How to Use the Assumptive Close in Sales
When is it okay to assume?
We've all heard the saying that we should never assume. Assuming can set you up for disappointment, cause you to stop listening to your clients and to not be as thorough as you should be during a sales cycle. But all these "rules" go out the window when it comes to effectively using the assumptive close.
As powerful and as effective as the assumptive close can be, you'd better be prepared during each step of the sales cycle or this close won't end in a close at all. Assuming a sale that you haven't earned is akin to conceit, which is one of the most damaging traits for any sales professional.
The Assumptive Close
If you begin a sales cycle assuming that the prospect is going to buy your product or service, and you subtly let your prospect know that you are assuming that they will become a customer, you are employing the "assumptive closing" technique.
Sounds pretty simple, right? Well, it is but there are a few things to keep in mind when using the assumptive close.
Your State of Mind
Funny thing about having positive expectations whenever you enter a sales opportunity: Things seem to work out more favorably. Maybe there are some cosmic or divine forces at work or maybe being positive just puts you in a more resourceful mind-space. The more positive you are, the fewer fears or reservations you have. If there is one thing sure to kill a sale, it is doubtful. You also approach each step in the sales process with more enthusiasm, more energy, and more confidence.
These traits are contagious and often have positive effects on all you come in contact with. People, in general, prefer to spend time with positive people and avoid those who are negative. Using an assumptive process that develops positive traits not only has positive effects on those with whom you interact but has been shown to have significant benefits to you that permeate all areas of your life.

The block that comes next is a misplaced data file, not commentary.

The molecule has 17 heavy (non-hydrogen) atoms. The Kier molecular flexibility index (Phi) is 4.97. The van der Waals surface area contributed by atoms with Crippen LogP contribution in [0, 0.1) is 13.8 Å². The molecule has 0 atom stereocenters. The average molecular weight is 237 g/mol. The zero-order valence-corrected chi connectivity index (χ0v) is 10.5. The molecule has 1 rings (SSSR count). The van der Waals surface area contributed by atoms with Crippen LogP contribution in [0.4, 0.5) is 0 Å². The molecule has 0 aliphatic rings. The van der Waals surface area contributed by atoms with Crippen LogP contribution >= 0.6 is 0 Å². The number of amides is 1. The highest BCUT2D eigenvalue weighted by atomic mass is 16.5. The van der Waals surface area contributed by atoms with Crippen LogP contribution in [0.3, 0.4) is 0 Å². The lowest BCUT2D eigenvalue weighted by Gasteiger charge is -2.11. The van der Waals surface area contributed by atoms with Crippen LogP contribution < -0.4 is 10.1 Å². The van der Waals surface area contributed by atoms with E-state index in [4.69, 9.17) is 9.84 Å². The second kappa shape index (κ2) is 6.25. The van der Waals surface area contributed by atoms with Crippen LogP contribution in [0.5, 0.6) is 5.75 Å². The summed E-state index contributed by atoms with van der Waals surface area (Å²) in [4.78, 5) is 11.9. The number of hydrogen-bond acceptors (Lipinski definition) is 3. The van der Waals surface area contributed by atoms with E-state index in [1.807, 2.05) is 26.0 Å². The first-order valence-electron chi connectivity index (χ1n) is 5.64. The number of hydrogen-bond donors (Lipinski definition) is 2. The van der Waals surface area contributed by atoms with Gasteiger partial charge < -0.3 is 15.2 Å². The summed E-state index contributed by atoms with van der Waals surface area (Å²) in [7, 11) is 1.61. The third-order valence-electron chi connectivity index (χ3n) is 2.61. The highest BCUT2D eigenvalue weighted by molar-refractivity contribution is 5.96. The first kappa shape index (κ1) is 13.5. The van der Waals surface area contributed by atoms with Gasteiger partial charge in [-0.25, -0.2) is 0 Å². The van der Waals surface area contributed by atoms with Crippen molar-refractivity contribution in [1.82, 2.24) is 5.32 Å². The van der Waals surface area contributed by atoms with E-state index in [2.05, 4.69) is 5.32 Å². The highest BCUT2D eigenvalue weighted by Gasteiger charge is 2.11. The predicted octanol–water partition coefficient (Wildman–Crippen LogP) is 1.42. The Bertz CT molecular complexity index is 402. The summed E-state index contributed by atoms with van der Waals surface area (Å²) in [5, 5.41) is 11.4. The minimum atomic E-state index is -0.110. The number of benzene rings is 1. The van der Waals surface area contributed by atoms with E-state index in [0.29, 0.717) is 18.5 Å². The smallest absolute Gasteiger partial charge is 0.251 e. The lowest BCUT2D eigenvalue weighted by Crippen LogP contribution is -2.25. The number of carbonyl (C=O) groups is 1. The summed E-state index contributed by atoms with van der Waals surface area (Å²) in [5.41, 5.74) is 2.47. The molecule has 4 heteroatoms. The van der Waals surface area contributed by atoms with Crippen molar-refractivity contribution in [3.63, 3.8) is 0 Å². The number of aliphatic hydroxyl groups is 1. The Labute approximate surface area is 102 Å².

Assuming that your prospect sees the benefits of your product or service gives you a distinct advantage. While your assumptions may be completely wrong, your confidence can be contagious and may be all that is needed to pull your prospect out of the prospect column and into the customer column. It is important to note, however, that assuming too much may backfire. You need to use frequent "temperature checks" of your customer to make sure that she is following along with your assumptions.
Your Customer's State of Mind
In general, people love to buy things but do not like to be sold things. When dealing with a sales professional who feels they need to a prospect through each step of the sales cycle, people have a natural tendency to push back, become suspicious and often end up not buying anything at all. However, when someone feels they are being guided by a confident sales professional who seems to understand them, people often times follow the lead of the sales professional. Your main task is to lead them towards a sale that benefits them and you.
The wonderful thing about the assumptive closing technique is that it is very low pressure. Instead of trying to convince a prospect to do something, you assume that they want to and agree with moving forward. This only works if you've done your job thoroughly in each sales step and have the right to assume the sale. Do a poor job of prospecting, qualifying, delivering value or any of the steps in a sales cycle and your assumptive close turns into a pompous push.
If you find yourself having to employ "hard close" techniques, should serve as an indication that you have not done a good job with one or more steps in the sales process. Using the assumptive closing technique to move from one sales step to the next works extremely well once your customer sees enough value to invest more time and energy.
A Final Word
The Assumptive Close has many benefits to both the sales professional and the customer. Not only can the sales process be enjoyable, rewarding and easy, the process can also be much shorter. Getting to "Yes" is the goal of every sales professional. The quicker you can get to "yes," the quicker you can get on to the next sale.
In the first paragraph of this article, it was suggested that the assumptive close allows you to throw away the critical factors that you follow during a sales cycle. After reading, you're probably wondering, "So, what are those things I can do away with if I use the assumptive close?" The answer is, actually, none. In fact, you need to listen even more closely to what your client is saying.